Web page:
Liberman says law letting PM declare war is needed to hit enemies quickly
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Liberman says law letting PM declare war is needed to hit enemies quickly

Defense minister claims seeking full government approval for military operations would be 'foot dragging'; Gabbay calls on coalition to annul 'absurd' legislation

Raoul Wootliff covers politics, corruption and crime for The Times of Israel.

Defense Minister Avigdor Liberman leads the Yisrael Beytenu faction meeting in the Knesset on May 7, 2018. (Miriam Alster/Flash90)
Defense Minister Avigdor Liberman leads the Yisrael Beytenu faction meeting in the Knesset on May 7, 2018. (Miriam Alster/Flash90)

Defense Minister Avigdor Liberman claimed Monday that a controversial new law giving himself and the prime minister authority to go to war without government approval is necessary, since the country’s enemies don’t have legal limits on launching an offensive.

Defending the measure, Liberman hinted at tensions boiling in the north, where Israel fears Iran or one of its proxies could launch an attack on the Jewish state in revenge for reported Israeli bombing runs in Syria.

“[Hezbollah leader Hassan] Nasrallah and [Iran’s] Revolutionary Guards don’t need a legal adviser and a Supreme Court. We must maintain the option of responding immediately in real time,” he said in comments to press before his weekly Yisrael Beytenu party’s faction meeting in the Knesset.

“We need to be ready at all times. There is no time for footdragging,” he said. “This law will help us to deal with the many threats against the country.”

In a surprising and potentially far-reaching victory for Prime Minister Benjamin Netanyahu, the Knesset last Monday evening gave him the authority to declare war or order a major military operation upon consulting only the defense minister, and not via a full cabinet vote, as the law had previously required.

Following criticism and concerns it may be struck down by the High Court, the government has reportedly decided to reevaluate the legislation less than a week after it was voted into law.

On Sunday, defense officials warned that Iran was planning to retaliate for recent deadly airstrikes in Syria attributed to the Jewish state by having its proxies fire missiles at military targets in northern Israel sometime in the near future.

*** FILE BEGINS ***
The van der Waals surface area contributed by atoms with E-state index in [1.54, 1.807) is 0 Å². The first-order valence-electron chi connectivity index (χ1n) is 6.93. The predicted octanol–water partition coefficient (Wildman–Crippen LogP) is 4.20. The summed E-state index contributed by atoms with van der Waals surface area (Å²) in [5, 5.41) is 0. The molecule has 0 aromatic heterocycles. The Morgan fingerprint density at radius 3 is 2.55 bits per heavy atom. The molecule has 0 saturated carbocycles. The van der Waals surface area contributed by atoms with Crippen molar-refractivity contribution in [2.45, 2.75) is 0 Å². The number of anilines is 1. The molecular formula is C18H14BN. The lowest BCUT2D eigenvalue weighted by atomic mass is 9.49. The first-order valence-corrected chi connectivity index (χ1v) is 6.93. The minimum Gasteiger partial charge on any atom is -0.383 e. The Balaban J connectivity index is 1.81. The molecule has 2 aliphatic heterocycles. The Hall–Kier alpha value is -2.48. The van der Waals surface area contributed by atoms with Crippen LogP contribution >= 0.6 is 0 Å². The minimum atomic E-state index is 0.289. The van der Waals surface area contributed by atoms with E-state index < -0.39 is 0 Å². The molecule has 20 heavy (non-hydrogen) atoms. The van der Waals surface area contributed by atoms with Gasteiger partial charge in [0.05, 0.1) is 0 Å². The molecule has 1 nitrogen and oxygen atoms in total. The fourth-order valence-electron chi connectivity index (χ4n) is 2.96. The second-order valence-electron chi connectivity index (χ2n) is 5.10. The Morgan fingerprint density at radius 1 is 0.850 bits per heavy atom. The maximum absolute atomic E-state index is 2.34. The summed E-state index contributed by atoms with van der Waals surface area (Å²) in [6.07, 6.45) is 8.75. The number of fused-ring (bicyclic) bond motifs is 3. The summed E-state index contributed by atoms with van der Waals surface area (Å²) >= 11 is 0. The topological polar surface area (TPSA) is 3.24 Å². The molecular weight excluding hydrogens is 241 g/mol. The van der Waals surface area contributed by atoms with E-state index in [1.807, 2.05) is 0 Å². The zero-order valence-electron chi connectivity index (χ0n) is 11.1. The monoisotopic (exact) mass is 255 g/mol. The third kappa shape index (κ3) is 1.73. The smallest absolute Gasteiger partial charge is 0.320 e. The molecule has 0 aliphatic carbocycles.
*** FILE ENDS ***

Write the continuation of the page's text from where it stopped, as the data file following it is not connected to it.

Iran’s army chief of staff Maj. Gen. Mohammad Bagheri, left, looking into binoculars, and other senior officers from the Iranian military, visit a front line in the northern province of Aleppo, Syria, on October 20, 2017. (Syrian Central Military Media, via AP, File)

“We are making sure that we are ready for any possible incident, both tactically and in terms of legislation,” Liberman said Monday, arguing that holding a full cabinet vote before a military operation could slow Israel’s defenses down.

The defense minister nonetheless sought to temper fear of an impending war, saying: “There is no place for national hysteria. Yes, there are threats, it’s not a simple situation, but we know how to deal with the problem and we are ready for any incident.”

According to the new law approved last week, in “extreme circumstances,” military operations can be authorized by the prime minister and defense minister alone and will not require a vote by cabinet ministers.

The law does not specify exactly what those circumstances may be, or who will determine them, saying only that the case will apply “if the issue is necessary due to urgency.”

Sixty-two Knesset members voted the dramatic proposal into law, beating out the 41 opposition MKs who opposed it on the grounds that the language of the law effectively gives free rein to the prime minister by removing all oversight.

Speaking at his own Zionist Union faction meeting, party chairman Avi Gabbay slammed the legislation and called on coalition partners to support an amendment being presented this week that would cancel it.

“Do you understand how absurd that is? For any small change to the normal laws we need the majority of the Knesset. But for this? To go to war? Just Liberman and Netanyahu,” he said.

Zionist Union chairman Avi Gabbay leads a faction meeting in Knesset on May 7, 2018. (Miriam Alster/Flash90)

The proposal — advanced by Netanyahu since last year — had been rejected earlier in the day by members of two key Knesset committees: Law and Justice, and Foreign Affairs and Defense. It was resubmitted, however, by Likud member and Foreign Affairs and Defense committee chairman Avi Dichter during the second and third readings of a broader amendment, and was voted into law as part of that wider legislation.

That wider amendment allows the government to delegate the authority to declare war under normal circumstances, or mobilize for a major military operation, to a forum made up of “at least half” of all cabinet ministers.

“What do the coalition partners have to say about this? About the next war, the lives of our children? Nothing. This time, your silence is dangerous. During the next war, you won’t be able to say, ‘We didn’t know,’” Gabbay charged. “The people of Israel will not forget. You have an opportunity to fix it.”

On Wednesday, Zionist Union’s Omer Bar Lev, an IDF reserve officer with the rank of colonel and a former commander of the elite unit Sayeret Matkal, and Yesh Atid’s Ofer Shelah, a company commander in the reserve Paratroopers Brigade who lost an eye during the 1982 Lebanon War, will present a bill to the Knesset seeking to revert the law back to its original text.

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